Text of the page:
Whenever we write code and find ourselves keep repeating a set of instructions or certain procedures, it might be helpful to code them once and convert the result into a Library, so that we as well as others can make use of it later by simply loading the Library and using it in our programs.
As such, a Library is a collection of code, usually focused on enabling a specific component, peripheral or functionality. The important thing that distinguishes a Library from a program is that a Library is a component or a building block that will be used in a program, but in itself it is not a complete program.
Libraries can be created either using the IDE of the particular language development environment or by writing code in the original source language that was used to create the IDE environment to begin with.
A good Library should:
To achieve the objectives listed above, we need to do some planning and thinking.
The Library should have a specific function to achieve a defined result.
In order to accomplish this, we need to think about the task at hand and make sure to reduce it to its single-most important functionality that will be captured in the Library. Whether it is actuating a piece of hardware, or performing some type of data manipulation; the Library purpose should be clear and concise.
This aspect is the most visible and important part of the Library. The users of our Library will interact with our code via the user interface and will judge its usability and clarity by it.
To organize the interface of our Library, we need to think of the inputs and outputs of our Library.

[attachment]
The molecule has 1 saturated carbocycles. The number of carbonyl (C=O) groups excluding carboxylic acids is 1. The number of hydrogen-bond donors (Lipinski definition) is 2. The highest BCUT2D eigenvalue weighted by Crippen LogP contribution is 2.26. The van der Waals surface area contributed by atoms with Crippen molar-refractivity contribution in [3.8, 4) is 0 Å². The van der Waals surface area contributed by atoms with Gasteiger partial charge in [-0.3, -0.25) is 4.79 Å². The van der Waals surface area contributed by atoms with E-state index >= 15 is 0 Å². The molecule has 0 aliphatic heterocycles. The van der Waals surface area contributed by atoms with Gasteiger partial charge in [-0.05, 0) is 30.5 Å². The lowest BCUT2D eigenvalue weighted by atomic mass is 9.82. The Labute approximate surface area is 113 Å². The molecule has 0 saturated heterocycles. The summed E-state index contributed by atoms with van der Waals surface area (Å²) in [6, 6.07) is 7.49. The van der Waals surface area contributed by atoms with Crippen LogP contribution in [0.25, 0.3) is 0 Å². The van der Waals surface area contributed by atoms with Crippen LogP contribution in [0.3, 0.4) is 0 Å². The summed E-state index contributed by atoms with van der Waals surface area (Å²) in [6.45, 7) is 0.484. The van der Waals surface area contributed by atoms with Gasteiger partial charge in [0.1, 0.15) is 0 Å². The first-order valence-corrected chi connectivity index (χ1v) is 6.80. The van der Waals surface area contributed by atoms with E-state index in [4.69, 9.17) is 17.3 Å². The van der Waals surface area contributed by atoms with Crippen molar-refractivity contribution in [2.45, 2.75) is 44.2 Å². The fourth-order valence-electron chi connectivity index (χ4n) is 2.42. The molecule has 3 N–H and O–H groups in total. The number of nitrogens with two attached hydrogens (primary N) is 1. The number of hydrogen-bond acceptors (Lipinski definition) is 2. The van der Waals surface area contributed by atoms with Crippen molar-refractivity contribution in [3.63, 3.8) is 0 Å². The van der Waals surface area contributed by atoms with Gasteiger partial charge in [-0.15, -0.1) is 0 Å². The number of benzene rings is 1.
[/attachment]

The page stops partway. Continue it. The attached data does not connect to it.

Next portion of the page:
Inputs will constitute all the data we need from the users, in order to do what the lIbrary needs to do. These will be organized as input parameters for our Library.
And the outputs are what the Library will deliver as the result of it processing the inputs. Some Libraries just perform some operations that will result in something physical changing. Others will have a clearly defined value returned.
It is important to keep in mind that not all Library functions always return a value.
Most Library codes start their life as a user coded custom block functionality.
We realize we need a missing feature and write some custom blocks to remedy the missing feature. Then we decide that this would be helpful functionality to share, and decide to convert the custom blocks into a Library.
It is easy to get carried away and start adding more and more functionality to code. This leads to a very convoluted end result. It is best to plan what needs to be done and only focus the code to achieve that functionality.
Often it will be necessary to break down certain functionalities and group them together to make up the Library. These will be presented as related function blocks that accomplish various aspects of the same original task.
A good example is the LED Display Library in MicroBlocks: It contains blocks for manipulating the LED panel as an aggregate, as well as individual LED pixels, and also the ability to display letters and numbers.
MicroBlocks Library blocks have to be no more than1000 bytes in length.
To keep things simple, we will focus on developing a simple Library using the IDE for MicroBlocks.
The functionality we want to achieve is:
This list is a good starting point for our Library definition.
Our Radio message block will be named RadioMsg.
To do the message processing, we need the user to give us a parameter that contains the message itself. The parameter will be named: msg and it will be a number / string input.